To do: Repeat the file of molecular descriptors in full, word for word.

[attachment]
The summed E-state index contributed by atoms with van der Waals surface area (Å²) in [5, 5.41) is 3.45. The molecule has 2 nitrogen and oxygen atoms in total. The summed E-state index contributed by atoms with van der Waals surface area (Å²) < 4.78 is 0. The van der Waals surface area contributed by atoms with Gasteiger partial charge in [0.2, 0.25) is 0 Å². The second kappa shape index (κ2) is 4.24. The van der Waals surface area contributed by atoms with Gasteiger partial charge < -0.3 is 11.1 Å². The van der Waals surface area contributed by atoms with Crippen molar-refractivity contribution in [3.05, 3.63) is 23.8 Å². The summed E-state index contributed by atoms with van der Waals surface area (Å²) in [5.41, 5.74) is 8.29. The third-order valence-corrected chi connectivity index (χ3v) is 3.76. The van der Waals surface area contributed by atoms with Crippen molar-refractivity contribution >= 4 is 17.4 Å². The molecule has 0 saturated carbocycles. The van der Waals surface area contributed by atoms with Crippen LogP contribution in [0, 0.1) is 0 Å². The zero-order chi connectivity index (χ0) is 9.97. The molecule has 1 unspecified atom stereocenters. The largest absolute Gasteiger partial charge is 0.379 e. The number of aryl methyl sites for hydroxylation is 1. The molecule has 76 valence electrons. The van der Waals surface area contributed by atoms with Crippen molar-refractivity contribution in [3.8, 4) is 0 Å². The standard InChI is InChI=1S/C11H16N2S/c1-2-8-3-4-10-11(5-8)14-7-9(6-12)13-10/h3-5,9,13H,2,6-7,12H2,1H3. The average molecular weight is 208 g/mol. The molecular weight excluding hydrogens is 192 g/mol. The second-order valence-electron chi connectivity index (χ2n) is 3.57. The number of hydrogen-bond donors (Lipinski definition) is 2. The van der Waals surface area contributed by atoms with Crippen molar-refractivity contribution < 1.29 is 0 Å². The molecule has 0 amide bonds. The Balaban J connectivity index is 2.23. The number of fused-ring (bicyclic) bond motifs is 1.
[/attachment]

The summed E-state index contributed by atoms with van der Waals surface area (Å²) in [5, 5.41) is 3.45. The molecule has 2 nitrogen and oxygen atoms in total. The summed E-state index contributed by atoms with van der Waals surface area (Å²) < 4.78 is 0. The van der Waals surface area contributed by atoms with Gasteiger partial charge in [0.2, 0.25) is 0 Å². The second kappa shape index (κ2) is 4.24. The van der Waals surface area contributed by atoms with Gasteiger partial charge < -0.3 is 11.1 Å². The van der Waals surface area contributed by atoms with Crippen molar-refractivity contribution in [3.05, 3.63) is 23.8 Å². The summed E-state index contributed by atoms with van der Waals surface area (Å²) in [5.41, 5.74) is 8.29. The third-order valence-corrected chi connectivity index (χ3v) is 3.76. The van der Waals surface area contributed by atoms with Crippen molar-refractivity contribution >= 4 is 17.4 Å². The molecule has 0 saturated carbocycles. The van der Waals surface area contributed by atoms with Crippen LogP contribution in [0, 0.1) is 0 Å². The zero-order chi connectivity index (χ0) is 9.97. The molecule has 1 unspecified atom stereocenters. The largest absolute Gasteiger partial charge is 0.379 e. The number of aryl methyl sites for hydroxylation is 1. The molecule has 76 valence electrons. The van der Waals surface area contributed by atoms with Crippen molar-refractivity contribution in [3.8, 4) is 0 Å². The standard InChI is InChI=1S/C11H16N2S/c1-2-8-3-4-10-11(5-8)14-7-9(6-12)13-10/h3-5,9,13H,2,6-7,12H2,1H3. The average molecular weight is 208 g/mol. The molecular weight excluding hydrogens is 192 g/mol. The second-order valence-electron chi connectivity index (χ2n) is 3.57. The number of hydrogen-bond donors (Lipinski definition) is 2. The van der Waals surface area contributed by atoms with Crippen molar-refractivity contribution < 1.29 is 0 Å². The molecule has 0 amide bonds. The Balaban J connectivity index is 2.23. The number of fused-ring (bicyclic) bond motifs is 1.